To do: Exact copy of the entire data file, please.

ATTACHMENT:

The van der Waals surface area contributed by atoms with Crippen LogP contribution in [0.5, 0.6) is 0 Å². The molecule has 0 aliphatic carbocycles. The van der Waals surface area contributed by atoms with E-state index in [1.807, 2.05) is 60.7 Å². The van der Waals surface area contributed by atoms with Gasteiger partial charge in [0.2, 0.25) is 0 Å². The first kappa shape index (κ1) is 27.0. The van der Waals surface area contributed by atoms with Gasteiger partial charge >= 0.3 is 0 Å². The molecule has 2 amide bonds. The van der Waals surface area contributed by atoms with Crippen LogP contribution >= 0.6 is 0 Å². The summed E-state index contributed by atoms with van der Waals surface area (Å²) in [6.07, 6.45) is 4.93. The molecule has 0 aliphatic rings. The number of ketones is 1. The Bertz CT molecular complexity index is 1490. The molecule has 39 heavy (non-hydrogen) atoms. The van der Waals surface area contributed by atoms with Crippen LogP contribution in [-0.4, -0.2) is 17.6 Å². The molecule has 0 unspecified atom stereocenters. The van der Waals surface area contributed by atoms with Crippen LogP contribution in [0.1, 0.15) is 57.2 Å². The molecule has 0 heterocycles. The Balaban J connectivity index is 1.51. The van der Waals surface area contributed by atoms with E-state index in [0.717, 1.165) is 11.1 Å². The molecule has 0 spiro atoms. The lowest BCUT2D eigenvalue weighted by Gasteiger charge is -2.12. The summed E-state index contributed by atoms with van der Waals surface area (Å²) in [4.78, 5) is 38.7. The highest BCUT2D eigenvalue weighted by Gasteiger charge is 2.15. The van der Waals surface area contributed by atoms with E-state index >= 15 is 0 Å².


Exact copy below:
The van der Waals surface area contributed by atoms with Crippen LogP contribution in [0.5, 0.6) is 0 Å². The molecule has 0 aliphatic carbocycles. The van der Waals surface area contributed by atoms with E-state index in [1.807, 2.05) is 60.7 Å². The van der Waals surface area contributed by atoms with Gasteiger partial charge in [0.2, 0.25) is 0 Å². The first kappa shape index (κ1) is 27.0. The van der Waals surface area contributed by atoms with Gasteiger partial charge >= 0.3 is 0 Å². The molecule has 2 amide bonds. The van der Waals surface area contributed by atoms with Crippen LogP contribution >= 0.6 is 0 Å². The summed E-state index contributed by atoms with van der Waals surface area (Å²) in [6.07, 6.45) is 4.93. The molecule has 0 aliphatic rings. The number of ketones is 1. The Bertz CT molecular complexity index is 1490. The molecule has 39 heavy (non-hydrogen) atoms. The van der Waals surface area contributed by atoms with Crippen LogP contribution in [-0.4, -0.2) is 17.6 Å². The molecule has 0 unspecified atom stereocenters. The van der Waals surface area contributed by atoms with Crippen LogP contribution in [0.1, 0.15) is 57.2 Å². The molecule has 0 heterocycles. The Balaban J connectivity index is 1.51. The van der Waals surface area contributed by atoms with E-state index in [0.717, 1.165) is 11.1 Å². The molecule has 0 spiro atoms. The lowest BCUT2D eigenvalue weighted by Gasteiger charge is -2.12. The summed E-state index contributed by atoms with van der Waals surface area (Å²) in [4.78, 5) is 38.7. The highest BCUT2D eigenvalue weighted by Gasteiger charge is 2.15. The van der Waals surface area contributed by atoms with E-state index >= 15 is 0 Å².